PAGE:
Friday, October 8, 2021

1893 World's Columbian Exposition #6: The Women's Building

Tapestries, banners and paintings were hung in the main
hall of the Women's Building at the World's Columbian Exposition

 The Women's Building was an important feature of the 1893 Fair, designed to show the international accomplishments of female artists on an equal basis with men's work. We've found no evidence that any patchwork quilts were shown there. Crickett Harmer came to the same conclusion in her paper Forgotten at the Fair: Quilts at Chicago’s World’s Columbian Exposition.

She noted: "A striking absence of quilt exhibits or individual quilts mentioned in conjunction with the World’s Columbian Exposition." She interviewed quilt historians Xenia Cord and Merikay Waldvogel who emphasized quiltmaking's popularity at the time, particularly crazy quilts, but noted the absence in fair records.

The Women's Building designed by Sophia Hayden

Bertha Honore Palmer (1849-1918)
 married a wealthy Chicago merchant and hotel owner

Crickett Harmer considers the attitudes of  two aesthetes in charge of the Women's Building: Bertha Honore Palmer and Candace Thurber Wheeler. Bertha Palmer was leader of the "Board of Lady Managers," who planned and conducted the women's exhibits. 

Candace Thurber Wheeler (1827-1923)

Candace Wheeler, a leading advocate of arts and crafts design principles with one-time design partner Louis Comfort Tiffany, was in charge of the interior design of the Women's Building and brought her vision to rooms like the library, an Arts & Crafts version of Beaux Arts classicism.

Library ceiling mural by Dora Wheeler Keith, Candace's daughter

With more than a hint of Orientalism in the East Indian Tea Room

Both taste-makers were determined that the displays remain free from the mundane, the everyday crafts fair goers might dismiss. Cricket Harmer quotes Bertha Palmer:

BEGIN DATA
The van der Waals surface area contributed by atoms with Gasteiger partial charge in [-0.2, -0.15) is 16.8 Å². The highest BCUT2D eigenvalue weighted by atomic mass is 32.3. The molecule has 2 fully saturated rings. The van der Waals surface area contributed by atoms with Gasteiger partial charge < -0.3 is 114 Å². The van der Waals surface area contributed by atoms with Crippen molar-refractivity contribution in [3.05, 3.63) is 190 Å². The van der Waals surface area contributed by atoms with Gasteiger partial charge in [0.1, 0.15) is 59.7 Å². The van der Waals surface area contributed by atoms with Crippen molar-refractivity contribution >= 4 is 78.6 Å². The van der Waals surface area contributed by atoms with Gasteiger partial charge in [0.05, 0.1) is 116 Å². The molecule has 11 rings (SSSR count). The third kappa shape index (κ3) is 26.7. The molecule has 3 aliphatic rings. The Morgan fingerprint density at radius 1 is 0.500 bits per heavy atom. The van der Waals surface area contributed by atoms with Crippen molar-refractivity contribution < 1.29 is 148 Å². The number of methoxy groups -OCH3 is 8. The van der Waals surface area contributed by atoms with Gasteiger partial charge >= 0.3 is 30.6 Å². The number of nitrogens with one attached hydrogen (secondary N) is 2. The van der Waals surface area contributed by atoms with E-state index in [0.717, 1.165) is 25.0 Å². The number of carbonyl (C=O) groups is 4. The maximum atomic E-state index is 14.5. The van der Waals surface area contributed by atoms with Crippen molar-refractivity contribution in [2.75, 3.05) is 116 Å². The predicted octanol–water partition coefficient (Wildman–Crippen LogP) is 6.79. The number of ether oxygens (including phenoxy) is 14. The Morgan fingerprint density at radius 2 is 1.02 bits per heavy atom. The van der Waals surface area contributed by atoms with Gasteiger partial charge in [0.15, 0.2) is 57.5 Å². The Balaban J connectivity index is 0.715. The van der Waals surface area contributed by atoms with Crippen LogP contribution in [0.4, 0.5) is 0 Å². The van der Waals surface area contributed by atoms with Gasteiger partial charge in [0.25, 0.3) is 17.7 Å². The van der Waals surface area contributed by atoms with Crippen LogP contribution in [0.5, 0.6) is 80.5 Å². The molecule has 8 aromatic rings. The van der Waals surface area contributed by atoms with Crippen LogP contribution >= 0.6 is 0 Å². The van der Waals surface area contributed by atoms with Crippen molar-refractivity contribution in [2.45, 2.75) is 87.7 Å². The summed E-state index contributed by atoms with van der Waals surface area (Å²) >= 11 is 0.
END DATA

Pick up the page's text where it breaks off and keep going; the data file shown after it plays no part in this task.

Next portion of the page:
"We want to keep this exhibit very choice. We must keep the standard up to the highest point. No sentimental sympathy for women should cause us to admit second-rate things into this gallery.” 

Apparently the Board chose 458 articles of art to display in the Women's Building. A search through the catalog reveals no quilts or coverlets, but many embroidered articles.

Cushion from a Swedish designer using the sunflower,
a favorite Arts & Crafts image.

Embroidery as textile decoration was considered the ultimate Arts & Crafts technique and one Wheeler advocated with new designs. Printed cottons and machine-made silk brocades were second rate. Patchwork...anathema.

Design from Vienna's Working Women's Society

Under "spreads" a French piece

Palmer and Wheeler probably succeeded in their goal of uplifting American taste (uplifting in their view), creating a fashion for Arts & Crafts line, form and color that affected interior decoration and needlework for decades.
Embroidered pillow in Arts & Crafts style that flourished
in the early 20th century

All manner of textiles in the Women's Building Reading Room.

Ignoring crazy quilts, however, was not going to
make them go away.

If we are going to find crazy quilts or any other form of patchwork bedcovering we'll have to look in other fair displays.
Tomorrow: Quilts in the state buildings.

1 comment:

  1. I've enjoyed this series so much! In all this wonderful research, I truly wish someone would come across 50 bolts of those fabulous 1890 neons! When your "Ragtime" came out I should have realized how fleeting the popularity would be and scarfed up all I could. Maybe it will make its way around again before my fingers finally fail me. Thanks for these great posts. Looking forward to #7.